Waterloo Street is a one-way street that begins at Stamford Road and ends at the Rochor Canal at Rochor Canal Road. It forms junctions with Bras Basah Road, Middle Road and Albert Street.1 Named to commemorate the 1815 Battle of Waterloo, its landmarks include the Maghain Aboth Synagogue, Sri Krishna Temple and Kwan Im Thong Hood Cho Temple.
Waterloo Street was originally named Church Street after Thomas Church, resident councillor of Singapore from 1837 to 1856. As it caused confusion with another street of the same name near Raffles Place, the municipal council changed its name to Waterloo Street in 1858.2 The name was chosen to commemorate the Duke of Wellington’s victory over the French at the Battle of Waterloo in 1815.3
Today, Waterloo Street is part of the Bras Basah.Bugis Precinct, the arts, culture, learning and entertainment district in the city’s centre.4 Part of Waterloo Street was converted into a pedestrian mall in 1998.5 In 2017, the Urban Redevelopment Authority announced that a road lane along the other half of Waterloo Street would be reclaimed for wider sidewalks and slated for completion by 2020. This is part of the government’s initiative to build a more car-lite city centre.6
For the most part, Waterloo Street runs parallel to Bencoolen Street and Queen Street.7 Religious buildings line this street, reflecting the multicultural community that had populated this area. The Hindus established the Sri Krishna Temple in 1870, while the early Jewish community built Maghain Aboth Synagogue in 1878. Then in 1884, the Kwan Im Thong Hood Cho Temple was set up by the Chinese.8 Originally situated at the junction of Waterloo Street and Middle Road, the Kampong Kapor Methodist Church was relocated to Kampong Kapor Road in 1930.9 The Church of Saints Peter & Paul, built between 1869 and 1870, however, still remains.10 The Catholic presence is also reflected in community buildings such as the Catholic Welfare Centre.11
Waterloo Street evolved into a popular location for arts organisations in the 1990s.12 The street has become home to establishments such as the Dance Ensemble Singapore, Chinese Calligraphy Society of Singapore and Stamford Arts Centre.13 The Singapore Art Museum, located at the junction of Waterloo Street and Bras Basah Road, was formerly the campus of St Joseph’s Institution.14
Other properties along Waterloo Street include the South East Asia Hotel, Waterloo Centre, Skyline Building, GSM Building, Albert Centre, Fu Lu Shou Complex, Bencoolen Building and the Singapore Council of Women’s Organisation Centre.15
Mang-ku-lu chai-tng koi in Hokkien, which literally means “the street in Bencoolen where the vegetarian hall is”.16
Kun-yam miu chai-thong in Cantonese, which means “the vegetarian hall near the temple of the goddess Kun Yam or Kwan Im”.17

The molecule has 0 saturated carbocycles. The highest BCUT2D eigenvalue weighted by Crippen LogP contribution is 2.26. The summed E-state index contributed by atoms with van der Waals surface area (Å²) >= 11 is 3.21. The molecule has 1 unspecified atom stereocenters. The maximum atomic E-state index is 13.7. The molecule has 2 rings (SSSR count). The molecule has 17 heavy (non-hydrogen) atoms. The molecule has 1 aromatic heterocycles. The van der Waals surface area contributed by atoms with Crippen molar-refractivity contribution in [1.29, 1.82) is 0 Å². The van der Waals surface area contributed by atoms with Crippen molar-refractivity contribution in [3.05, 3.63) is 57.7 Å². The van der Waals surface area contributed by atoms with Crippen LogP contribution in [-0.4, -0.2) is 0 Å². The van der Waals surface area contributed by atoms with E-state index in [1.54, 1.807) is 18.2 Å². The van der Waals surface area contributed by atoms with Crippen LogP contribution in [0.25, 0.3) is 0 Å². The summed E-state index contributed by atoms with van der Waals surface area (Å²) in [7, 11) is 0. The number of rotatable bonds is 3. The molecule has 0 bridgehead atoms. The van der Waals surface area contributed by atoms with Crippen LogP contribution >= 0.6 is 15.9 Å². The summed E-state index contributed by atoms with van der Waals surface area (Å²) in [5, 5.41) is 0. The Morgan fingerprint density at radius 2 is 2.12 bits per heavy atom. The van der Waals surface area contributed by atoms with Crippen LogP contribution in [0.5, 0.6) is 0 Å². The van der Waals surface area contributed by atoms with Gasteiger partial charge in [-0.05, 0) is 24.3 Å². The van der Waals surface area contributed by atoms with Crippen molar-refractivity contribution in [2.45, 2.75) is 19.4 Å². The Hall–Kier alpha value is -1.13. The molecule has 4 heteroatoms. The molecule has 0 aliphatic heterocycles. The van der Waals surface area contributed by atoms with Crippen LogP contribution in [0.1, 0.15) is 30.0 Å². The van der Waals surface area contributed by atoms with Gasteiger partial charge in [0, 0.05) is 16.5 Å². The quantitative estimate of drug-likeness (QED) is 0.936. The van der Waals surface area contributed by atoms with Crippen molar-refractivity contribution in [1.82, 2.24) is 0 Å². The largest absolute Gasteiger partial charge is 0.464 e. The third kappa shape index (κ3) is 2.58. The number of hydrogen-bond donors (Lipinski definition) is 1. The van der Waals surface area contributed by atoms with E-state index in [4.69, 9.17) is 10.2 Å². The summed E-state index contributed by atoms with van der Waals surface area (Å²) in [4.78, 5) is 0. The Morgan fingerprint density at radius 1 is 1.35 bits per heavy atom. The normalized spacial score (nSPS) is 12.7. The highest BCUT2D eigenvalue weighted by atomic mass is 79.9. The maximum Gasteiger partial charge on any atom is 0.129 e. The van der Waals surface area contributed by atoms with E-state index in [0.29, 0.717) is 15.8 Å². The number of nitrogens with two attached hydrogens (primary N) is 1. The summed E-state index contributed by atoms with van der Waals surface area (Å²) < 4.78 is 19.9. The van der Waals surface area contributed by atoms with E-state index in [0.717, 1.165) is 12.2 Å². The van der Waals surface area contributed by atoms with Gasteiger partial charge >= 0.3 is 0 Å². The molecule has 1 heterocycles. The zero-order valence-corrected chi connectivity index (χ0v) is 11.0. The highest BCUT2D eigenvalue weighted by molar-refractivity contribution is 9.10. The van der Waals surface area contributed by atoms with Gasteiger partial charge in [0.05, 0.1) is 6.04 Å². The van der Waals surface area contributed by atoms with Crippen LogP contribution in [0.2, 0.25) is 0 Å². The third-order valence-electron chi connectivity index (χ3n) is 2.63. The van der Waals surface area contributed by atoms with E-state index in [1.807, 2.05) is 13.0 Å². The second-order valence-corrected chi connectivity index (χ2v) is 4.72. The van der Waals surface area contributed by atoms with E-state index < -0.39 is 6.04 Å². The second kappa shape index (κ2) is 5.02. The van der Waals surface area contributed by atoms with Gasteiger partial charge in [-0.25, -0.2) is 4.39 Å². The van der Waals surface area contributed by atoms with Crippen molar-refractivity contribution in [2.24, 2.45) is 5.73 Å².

Krishnan kovil sadakku, meaning “street of Krishnan Temple”, a reference to the Sri Krishna Temple.18
Naidu Ratnala Thulaja
1. Norman Edwards and Keys Peter, Singapore: A Guide to Buildings, Streets, Places (Singapore: Times Books International, 1988), 289. (Call no. RSING 915.957 EDW-[TRA])
2. Victor R. Savage and Brenda S. A. Yeoh, Singapore Street Names: A Study of Toponymics (Singapore: Marshall Cavendish Editions, 2013), 398 (Call no. RSING 915.9570014 SAV-[TRA]); Saran Singh, The Encyclopaedia of the Coins of Malaysia, Singapore and Brunei 1400–1986 (Kuala Lumpur: Malaysia Numismatic Society, 1986), 449 (Call no.: RSING 737.49595 SAR); “Municipal Commissioners,” Singapore Free Press and Mercantile Advertiser (1835–1869), 1 April 1858, 6. (From NewspaperSG)
3. Savage and Yeoh, Singapore Street Names, 398.
4. Bras Basah.Bugis, Precinct Map, map, accessed 3 April 2018.
5. Tan Hsueh Yun, “URA to Build $8 Million Mall At Albert, Waterloo Streets,” Straits Times, 2 October 1996, 3; “Road Closure,” Straits Times, 14 July 1997, 23. (From NewspaperSG)
6. Urban Redevelopment Authority, Singapore, “A “Walk Cycle Ride” City Centre Takes Shape,” press release, 28 May 2017.
7. G. Byrne Bracken, Singapore: Sketches of the Country’s Architectural Treasures... Journey Through Singapore’s Urban Landscape (Singapore: Marshall Cavendish Editions, 2014), 78. (Call no. RSING 915.957 BYR-[TRA])
8. Edwards and Peter, Guide to Buildings, Streets, Places, 262–63, 271, 289.
9. Earnest Lau and S. E. Jesudason, Lest We Forget 1894–1994 (Singapore: Kampong Kapor Methodist Church, 1994), 29. (Call no. RSING 287.095957 LAU)
10. Wan Meng Hao and Jacqueline Lau, Heritage Places of Singapore (Singapore: Marshall Cavendish Editions, 2009), 56–58. (Call no. RSING 959.57 WAN-[HIS])
11. “Catholic Welfare Centre to Undergo Renovation,” CatholicNews 62, no. 6 (25 March 2012).
12. “Arts Council Gets Pick of 38 ‘Homes’ for Artists,” Straits Times, 28 May 1993, 25. (From NewspaperSG)
13. “Bras Basah.Bugis – Celebrating the City,” Urban Redevelopment Authority, Singapore, 2012.
14. Bracken, Sketches of the Country’s Architectural Treasures, 78, 84; Edwards and Peter, Guide to Buildings, Streets, Places, 273–74.
15. Mighty Minds Street Directory (Singapore: Angel Publishing Pte Ltd., 2015), map 111C. (Call no. RSING 912.5957 MMSD)
16. Savage and Yeoh, Singapore Street Names, 398.
17. H. W. Firmstone, “Chinese Names of Streets and Places in Singapore and the Malay Peninsula,” Journal of the Straits Branch of the Royal Asiatic Society, 42 (February 1905): 140–41. (Call no. RQUIK 959.5 JMBRAS)
18. Savage and Yeoh, Singapore Street Names, 398.
The information in this article is valid as at April 2018 and correct as far as we are able to ascertain from our sources. It is not intended to be an exhaustive or complete history of the subject. Please contact the Library for further reading materials on the topic.
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